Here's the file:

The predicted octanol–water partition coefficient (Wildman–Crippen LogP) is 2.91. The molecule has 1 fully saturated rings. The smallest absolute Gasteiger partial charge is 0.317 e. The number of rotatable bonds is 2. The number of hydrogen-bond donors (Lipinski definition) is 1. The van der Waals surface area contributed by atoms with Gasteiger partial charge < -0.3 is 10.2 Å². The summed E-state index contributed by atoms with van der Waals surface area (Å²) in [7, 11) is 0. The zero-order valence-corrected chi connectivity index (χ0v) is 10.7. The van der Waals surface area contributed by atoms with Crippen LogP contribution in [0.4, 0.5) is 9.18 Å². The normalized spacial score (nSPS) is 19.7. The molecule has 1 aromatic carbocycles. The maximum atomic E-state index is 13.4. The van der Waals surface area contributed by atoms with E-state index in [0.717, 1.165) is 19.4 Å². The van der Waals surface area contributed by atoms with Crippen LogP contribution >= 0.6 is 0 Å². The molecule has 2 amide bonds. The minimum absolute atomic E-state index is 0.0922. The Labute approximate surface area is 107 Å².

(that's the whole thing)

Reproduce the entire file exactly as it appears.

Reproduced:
The predicted octanol–water partition coefficient (Wildman–Crippen LogP) is 2.91. The molecule has 1 fully saturated rings. The smallest absolute Gasteiger partial charge is 0.317 e. The number of rotatable bonds is 2. The number of hydrogen-bond donors (Lipinski definition) is 1. The van der Waals surface area contributed by atoms with Gasteiger partial charge < -0.3 is 10.2 Å². The summed E-state index contributed by atoms with van der Waals surface area (Å²) in [7, 11) is 0. The zero-order valence-corrected chi connectivity index (χ0v) is 10.7. The van der Waals surface area contributed by atoms with Crippen LogP contribution in [0.4, 0.5) is 9.18 Å². The normalized spacial score (nSPS) is 19.7. The molecule has 1 aromatic carbocycles. The maximum atomic E-state index is 13.4. The van der Waals surface area contributed by atoms with E-state index in [0.717, 1.165) is 19.4 Å². The van der Waals surface area contributed by atoms with Crippen LogP contribution >= 0.6 is 0 Å². The molecule has 2 amide bonds. The minimum absolute atomic E-state index is 0.0922. The Labute approximate surface area is 107 Å².